In Charlottesville, Virginia, apple cider donuts are best enjoyed with a swirl of peach soft serve and a side of Blue Ridge Mountain views.

A fall weekend in Charlottesville, Virginia promises an endless selection of activities to fill your itinerary. You may find yourself hiking Humpback Rock at sunrise, or cheering on the Hoos at the University’s football stadium. You may find yourself touring vineyards or breweries, hopping across the Monticello Wine Trail with a picnic basket full of snacks and charcuterie in hand. Or, hopefully, you will find yourself at Carter Mountain, gazing out at miles of apple trees, framed against a backdrop of Virginia’s Blue Ridge Mountains.

But at Carter Mountain, the sweeping Blue Ridge views merely provide an idyllic setting for the magic that awaits inside the ruddy red-walled barn. With its welcoming red hue and charming green tin roof, the building may look unassuming, but one lap around the perimeter will reveal various levels and entry pockets: An outpost of Prince Michel Wineshop, where you can sample fine local wines, many bottles made exclusively with Carter Mountain’s very grapes; on the lower level, the Bold Rock Hard Cider Cellar, where you can taste the region’s signature hard cider made with Carter Mountain’s apples; the Mountain Grill, which offers farm-to-table outdoor dining (we’re talking house-smoked Apple Wood Pulled Pork BBQ sandwiches). And the Country Store and Bakery, where you can shop around for their top-selling apple butter, local crafts and harvest décor, and of course, translucent packages of apple cider donuts.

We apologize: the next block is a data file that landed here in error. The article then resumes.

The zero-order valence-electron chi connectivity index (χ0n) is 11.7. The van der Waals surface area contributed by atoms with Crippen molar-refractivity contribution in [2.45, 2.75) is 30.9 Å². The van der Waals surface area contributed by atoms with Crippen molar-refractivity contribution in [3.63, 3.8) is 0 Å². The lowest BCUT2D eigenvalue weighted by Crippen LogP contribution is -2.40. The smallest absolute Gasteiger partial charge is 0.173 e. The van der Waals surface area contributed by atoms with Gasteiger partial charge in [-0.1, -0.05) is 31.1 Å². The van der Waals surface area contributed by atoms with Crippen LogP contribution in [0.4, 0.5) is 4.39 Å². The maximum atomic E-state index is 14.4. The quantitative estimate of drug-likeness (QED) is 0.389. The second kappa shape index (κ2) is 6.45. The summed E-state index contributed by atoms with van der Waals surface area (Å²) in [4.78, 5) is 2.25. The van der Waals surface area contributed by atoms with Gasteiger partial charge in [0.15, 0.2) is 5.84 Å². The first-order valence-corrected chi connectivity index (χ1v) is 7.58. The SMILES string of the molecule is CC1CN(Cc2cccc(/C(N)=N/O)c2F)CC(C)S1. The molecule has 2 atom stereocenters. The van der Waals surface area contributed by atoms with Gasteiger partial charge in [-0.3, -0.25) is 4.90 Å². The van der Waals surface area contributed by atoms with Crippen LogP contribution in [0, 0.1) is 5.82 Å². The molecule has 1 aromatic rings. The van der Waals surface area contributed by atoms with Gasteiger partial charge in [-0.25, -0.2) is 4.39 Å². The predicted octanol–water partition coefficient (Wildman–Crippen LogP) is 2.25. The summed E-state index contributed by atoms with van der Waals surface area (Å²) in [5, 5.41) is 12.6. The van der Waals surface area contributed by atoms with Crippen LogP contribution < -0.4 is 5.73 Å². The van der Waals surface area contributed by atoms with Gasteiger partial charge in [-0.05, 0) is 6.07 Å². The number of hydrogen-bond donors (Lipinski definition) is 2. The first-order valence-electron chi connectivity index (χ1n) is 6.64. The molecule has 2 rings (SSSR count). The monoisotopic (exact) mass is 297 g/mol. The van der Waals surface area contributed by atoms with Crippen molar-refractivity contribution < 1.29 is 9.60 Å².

The Chiles Family Orchards have been family-run for over one hundred years, now owned and operated by the Chiles family’s fourth generation of growers. Today, the Chiles family runs three local orchards—Carter Mountain, Chiles Peach, and Spring Valley—and each property offers a distinct pick-your-own specialty. At Chiles Peach Orchard in nearby Crozet, Virginia, you'll find pick-your-own peaches, strawberries, and pumpkins; at Spring Valley Orchard in Afton, Virginia, pluck sweet cherries right off the branches in the May to June season. And at Carter Mountain Orchards, wander the rows of apple trees and pick from twelve varieties of apples. But the fun only begins there.

No trip to Carter Mountain is complete without a box of apple cider donuts. They’re the perfect treat to end a day spent apple picking and pair beautifully with a jug of house-made apple cider. But these sugar-dusted donuts are anything but ordinary: Much like the area’s cult-favorite hard cider, the donuts have achieved local fame that keeps crowds flocking to the orchard each fall.

Fourth-generation grower Cynthia Chiles explains that the recipe for their apple cider donuts is quite simple: The seasonal treats are made with donut flour, and apple cider serves as the only liquid element. The mountaintop orchard has been making their signature apple cider donuts the same way for over 30 years; Chiles says that they originally learned the recipe from “a fellow apple farmer, and have used it ever since!” The donuts have become a Charlottesville staple, drawing crowds of locals and students to the orchard each fall.